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Sturgeon's House

LostCosmonaut

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Everything posted by LostCosmonaut

  1. WoT v WT effort-thread

    Played a bit of Wehr Thunder. The Flakpanzer I with mixed HVAP/API belts is hilarious.
  2. Sports meets politics; https://www.si.com/extra-mustard/2018/01/16/donald-trump-height-weight-tim-tebow-mike-trout Not to get all tinfoil hat, but Trump does look pretty chunky.
  3. I Learned Something Today

    This thread is intended to be a place for cool things that you just found out about, but that aren't necessarily major enough to merit their own thread. For instance, today I learned why heavy water is/was used as a moderator in certain types of reactors. Since hydrogen atoms are small, they are very good at slowing down neutrons, but regular hydrogen also has a nasty tendency to absorb said neutrons (which you probably want to be absorbed by the uranium/plutonium in your reactor). Deuterium is a bit heavier, but still pretty damn good at slowing neutrons, and it's much less likely to absorb them.
  4. Aerospace Pictures and Art Thread

    Post cool pictures (including art) of aerospace object here.
  5. This thread is for discussion of modern (including Cold War) tank destroyer and gun carrier concepts. Most of these feature a good sized gun on a relatively light chassis with good mobility (as a result, they are sometimes known as light tanks). Some are built on converted IFV chassis. Examples include;
  6. The Space Exploration Achievements Thread

    Forbes is such trash; https://www.forbes.com/sites/lorenthompson/2018/01/15/doubts-about-spacex-reliability-persist-as-astronaut-missions-approach/#345d36653305 Concern trolling about the Zuma launch written by somebody whose "think tank" receives funding from Lockheed and Boeing (aka ULA).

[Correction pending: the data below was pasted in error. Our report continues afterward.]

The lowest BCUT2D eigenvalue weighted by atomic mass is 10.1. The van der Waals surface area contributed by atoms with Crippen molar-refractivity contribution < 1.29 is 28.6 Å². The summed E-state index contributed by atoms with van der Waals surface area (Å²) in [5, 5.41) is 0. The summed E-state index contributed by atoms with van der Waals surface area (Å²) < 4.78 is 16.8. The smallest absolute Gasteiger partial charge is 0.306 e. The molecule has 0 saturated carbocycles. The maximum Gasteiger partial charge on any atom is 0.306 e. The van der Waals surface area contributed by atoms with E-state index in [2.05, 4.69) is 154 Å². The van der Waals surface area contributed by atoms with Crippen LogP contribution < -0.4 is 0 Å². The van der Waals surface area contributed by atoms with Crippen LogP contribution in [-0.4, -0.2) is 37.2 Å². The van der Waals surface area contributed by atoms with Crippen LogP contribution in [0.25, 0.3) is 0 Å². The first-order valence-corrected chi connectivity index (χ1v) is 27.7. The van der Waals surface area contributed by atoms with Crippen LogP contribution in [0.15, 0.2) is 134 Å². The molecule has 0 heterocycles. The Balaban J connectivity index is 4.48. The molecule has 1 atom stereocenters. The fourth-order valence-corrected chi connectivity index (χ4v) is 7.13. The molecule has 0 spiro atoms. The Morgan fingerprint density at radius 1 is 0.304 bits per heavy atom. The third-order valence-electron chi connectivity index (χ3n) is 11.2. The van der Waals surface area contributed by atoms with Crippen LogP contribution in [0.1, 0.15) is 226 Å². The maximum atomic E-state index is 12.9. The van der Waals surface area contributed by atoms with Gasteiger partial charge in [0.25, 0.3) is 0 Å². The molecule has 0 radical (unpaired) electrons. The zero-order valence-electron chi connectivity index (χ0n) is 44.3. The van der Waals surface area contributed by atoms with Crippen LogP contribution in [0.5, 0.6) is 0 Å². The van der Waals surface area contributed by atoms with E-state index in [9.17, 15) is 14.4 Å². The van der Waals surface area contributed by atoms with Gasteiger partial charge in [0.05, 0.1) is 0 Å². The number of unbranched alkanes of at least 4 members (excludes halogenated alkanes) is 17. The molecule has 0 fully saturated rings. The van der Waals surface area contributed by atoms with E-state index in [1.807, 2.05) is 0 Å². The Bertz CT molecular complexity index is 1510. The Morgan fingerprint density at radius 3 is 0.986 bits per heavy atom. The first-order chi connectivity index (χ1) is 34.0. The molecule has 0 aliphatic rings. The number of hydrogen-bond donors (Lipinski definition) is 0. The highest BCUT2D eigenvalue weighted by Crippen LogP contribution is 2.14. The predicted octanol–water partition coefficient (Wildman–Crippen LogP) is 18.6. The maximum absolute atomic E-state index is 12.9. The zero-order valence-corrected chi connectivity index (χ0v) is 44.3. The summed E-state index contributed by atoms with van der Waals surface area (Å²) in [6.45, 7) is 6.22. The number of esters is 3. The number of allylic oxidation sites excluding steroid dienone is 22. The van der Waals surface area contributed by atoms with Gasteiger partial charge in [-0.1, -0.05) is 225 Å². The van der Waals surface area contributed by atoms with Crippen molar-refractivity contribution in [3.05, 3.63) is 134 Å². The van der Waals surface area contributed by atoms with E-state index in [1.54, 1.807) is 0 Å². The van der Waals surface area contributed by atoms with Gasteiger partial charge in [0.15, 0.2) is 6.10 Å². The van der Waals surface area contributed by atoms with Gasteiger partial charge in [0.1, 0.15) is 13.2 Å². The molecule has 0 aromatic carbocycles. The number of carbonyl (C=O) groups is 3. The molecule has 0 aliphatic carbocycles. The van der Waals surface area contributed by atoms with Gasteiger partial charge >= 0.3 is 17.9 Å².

7. WoT v WT effort-thread

    Anybody here still play Worst of Tanks?
  8. Comparison of Rocket Payload Fractions

    I have compiled some data on the payload fraction (payload to LEO / Gross mass) of various rocket systems; From this, several thing can be seen; Solid rocket boosters utterly ruin your payload fraction. Despite having a significantly higher specific impulse than other engines (365 seconds for the RS-68 vs. 285 seconds for the RD-275), hydrogen-fueled launch systems only have a slightly better payload fraction than hypergolic systems, or are even significantly worse. Larger rockets generally have a larger payload fraction (Saturn I vs. Saturn V, Falcon 9 vs. Falcon Heavy). Titan II and Titan IV are not entirely comparable. STS is a stupid pile of trash. Kerolox first stage provide significantly better payload fractions in almost all cases, while avoiding the difficulties associated with liquid hydrogen. Hypergolics generally have inferior performance to both, but are significantly easier to handle, and the difference is not extreme. Data via wiki, except where noted (the gross weights for Delta IV Heavy and Atlas V 551 were horribly off, especially for the latter). Encylopedia Astronautica data mostly agreed, but that site is severely lacking in info on the Falcon family. @Sturgeon@Collimatrix@T___A
  9. Comparison of Rocket Payload Fractions